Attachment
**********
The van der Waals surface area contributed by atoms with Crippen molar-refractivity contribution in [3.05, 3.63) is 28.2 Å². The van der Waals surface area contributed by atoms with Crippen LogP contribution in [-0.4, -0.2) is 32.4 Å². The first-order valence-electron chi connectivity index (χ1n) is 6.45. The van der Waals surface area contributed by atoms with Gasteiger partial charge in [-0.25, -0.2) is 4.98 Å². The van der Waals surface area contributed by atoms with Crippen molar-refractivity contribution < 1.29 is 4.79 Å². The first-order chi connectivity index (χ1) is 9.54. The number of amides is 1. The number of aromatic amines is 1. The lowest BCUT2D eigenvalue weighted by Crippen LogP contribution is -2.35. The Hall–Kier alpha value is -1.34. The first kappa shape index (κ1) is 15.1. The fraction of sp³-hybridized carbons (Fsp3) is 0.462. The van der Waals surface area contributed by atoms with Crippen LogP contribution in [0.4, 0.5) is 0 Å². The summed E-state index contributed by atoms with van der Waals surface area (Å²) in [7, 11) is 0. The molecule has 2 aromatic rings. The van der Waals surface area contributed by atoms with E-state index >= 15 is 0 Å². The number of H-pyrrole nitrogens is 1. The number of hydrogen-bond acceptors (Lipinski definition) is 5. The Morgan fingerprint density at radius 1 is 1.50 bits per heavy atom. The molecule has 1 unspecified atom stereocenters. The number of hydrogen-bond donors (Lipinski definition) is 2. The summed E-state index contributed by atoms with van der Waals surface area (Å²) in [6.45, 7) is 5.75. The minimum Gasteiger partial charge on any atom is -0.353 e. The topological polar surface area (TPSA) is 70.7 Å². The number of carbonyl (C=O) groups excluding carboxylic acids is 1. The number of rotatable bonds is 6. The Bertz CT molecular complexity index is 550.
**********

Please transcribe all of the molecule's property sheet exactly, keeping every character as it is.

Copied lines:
The van der Waals surface area contributed by atoms with Crippen molar-refractivity contribution in [3.05, 3.63) is 28.2 Å². The van der Waals surface area contributed by atoms with Crippen LogP contribution in [-0.4, -0.2) is 32.4 Å². The first-order valence-electron chi connectivity index (χ1n) is 6.45. The van der Waals surface area contributed by atoms with Gasteiger partial charge in [-0.25, -0.2) is 4.98 Å². The van der Waals surface area contributed by atoms with Crippen molar-refractivity contribution < 1.29 is 4.79 Å². The first-order chi connectivity index (χ1) is 9.54. The number of amides is 1. The number of aromatic amines is 1. The lowest BCUT2D eigenvalue weighted by Crippen LogP contribution is -2.35. The Hall–Kier alpha value is -1.34. The first kappa shape index (κ1) is 15.1. The fraction of sp³-hybridized carbons (Fsp3) is 0.462. The van der Waals surface area contributed by atoms with Crippen LogP contribution in [0.4, 0.5) is 0 Å². The summed E-state index contributed by atoms with van der Waals surface area (Å²) in [7, 11) is 0. The molecule has 2 aromatic rings. The van der Waals surface area contributed by atoms with E-state index >= 15 is 0 Å². The number of H-pyrrole nitrogens is 1. The number of hydrogen-bond acceptors (Lipinski definition) is 5. The Morgan fingerprint density at radius 1 is 1.50 bits per heavy atom. The molecule has 1 unspecified atom stereocenters. The number of hydrogen-bond donors (Lipinski definition) is 2. The summed E-state index contributed by atoms with van der Waals surface area (Å²) in [6.45, 7) is 5.75. The minimum Gasteiger partial charge on any atom is -0.353 e. The topological polar surface area (TPSA) is 70.7 Å². The number of carbonyl (C=O) groups excluding carboxylic acids is 1. The number of rotatable bonds is 6. The Bertz CT molecular complexity index is 550.